Artist Profile

Susan Blair Truex

My work is a constant search for the best way to interpret the ideas that I have about my relationships, the world that I live in and my personal point of view. I don’t limit myself to one medium, style, or concept. Inspiration and ideas change. Knowledge changes. I change. Each piece I create is simultaneously an extension from the past, where I’ve come from, what I’ve learned, as well as a preview of the future and where I’m going.

I work primarily in oil, but have done a significant amount of work in watercolor, pastel, charcoal, graphite, acrylic and most recently, painted fabric. I find a connection between the various mediums and enjoy moving back and forth. I also work with sculpture in clay, which brings in the third dimension. The creative process, regardless of the medium, requires the ability to manipulate freely and consciously the elements of perceptual experience.

A central theme you may see throughout my work involves women, children, animals and their space in our society. I have a special affinity with the roles of women in our lives, in both practice and symbolism. Five years ago, my husband and I moved to a three acre, wooded lot in the country and this proximity to wildlife and farm stock have given me a closeness to what may be a vanishing rural landscape. My impressions from living closer to the earth are a great part of my visual dialogue.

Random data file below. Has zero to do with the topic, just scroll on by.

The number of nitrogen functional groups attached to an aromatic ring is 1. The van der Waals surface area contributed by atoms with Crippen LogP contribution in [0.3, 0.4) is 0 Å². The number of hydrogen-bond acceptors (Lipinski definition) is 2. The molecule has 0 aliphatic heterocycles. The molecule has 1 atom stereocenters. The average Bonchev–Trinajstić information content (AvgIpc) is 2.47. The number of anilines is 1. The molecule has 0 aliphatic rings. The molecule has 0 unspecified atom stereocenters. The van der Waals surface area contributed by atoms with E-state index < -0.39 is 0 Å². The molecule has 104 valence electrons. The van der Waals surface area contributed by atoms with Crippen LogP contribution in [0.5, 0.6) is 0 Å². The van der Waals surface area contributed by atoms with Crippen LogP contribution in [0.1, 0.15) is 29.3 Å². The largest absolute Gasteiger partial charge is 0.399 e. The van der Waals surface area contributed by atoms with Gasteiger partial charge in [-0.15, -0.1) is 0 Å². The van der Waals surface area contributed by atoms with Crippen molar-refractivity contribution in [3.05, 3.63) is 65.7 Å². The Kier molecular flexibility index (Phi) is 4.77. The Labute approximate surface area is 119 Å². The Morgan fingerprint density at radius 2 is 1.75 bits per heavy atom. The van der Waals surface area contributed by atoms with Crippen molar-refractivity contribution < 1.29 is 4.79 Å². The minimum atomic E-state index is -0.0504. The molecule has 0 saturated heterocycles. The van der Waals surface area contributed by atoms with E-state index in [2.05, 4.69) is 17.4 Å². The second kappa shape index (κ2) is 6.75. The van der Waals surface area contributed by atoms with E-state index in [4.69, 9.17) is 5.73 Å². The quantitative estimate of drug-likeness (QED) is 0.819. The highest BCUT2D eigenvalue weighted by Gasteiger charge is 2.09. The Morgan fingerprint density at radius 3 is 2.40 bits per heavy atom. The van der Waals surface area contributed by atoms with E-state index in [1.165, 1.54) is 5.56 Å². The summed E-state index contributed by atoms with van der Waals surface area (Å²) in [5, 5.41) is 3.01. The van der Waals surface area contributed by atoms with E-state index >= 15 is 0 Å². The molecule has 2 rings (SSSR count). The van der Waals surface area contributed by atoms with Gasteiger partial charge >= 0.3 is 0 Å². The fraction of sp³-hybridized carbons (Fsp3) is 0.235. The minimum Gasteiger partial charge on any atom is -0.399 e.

I approached the majority of paintings with a specific manipulation of the oil paint, which allows me to start with very thin applications, much like a watercolor wash. The paint is thinned with mineral spirits and applied to a vertical canvas and manipulated and allowed to run like threads across the white mount. This process, which can also be performed horizontally, with “drips and pours”, creates a network of visual textures which I use as a springboard to the next step.

The subject is applied over the dried background and further manipulated with thin applications of paint and mediums, called glazes. These layers are semi-transparent, like colored sheets of glass and the repeated addition of color layers creates a luminosity and depth. More opaque color is sometimes applied to areas to obscure the under painting and bring it forward or the form is integrated with the background. I choose this style because of the variety of visual textures it creates, which I feel work well with the broken approaches to form. It enables the subject to separate itself and also remain a part of the whole.



Gallery 202: Franklin, TN

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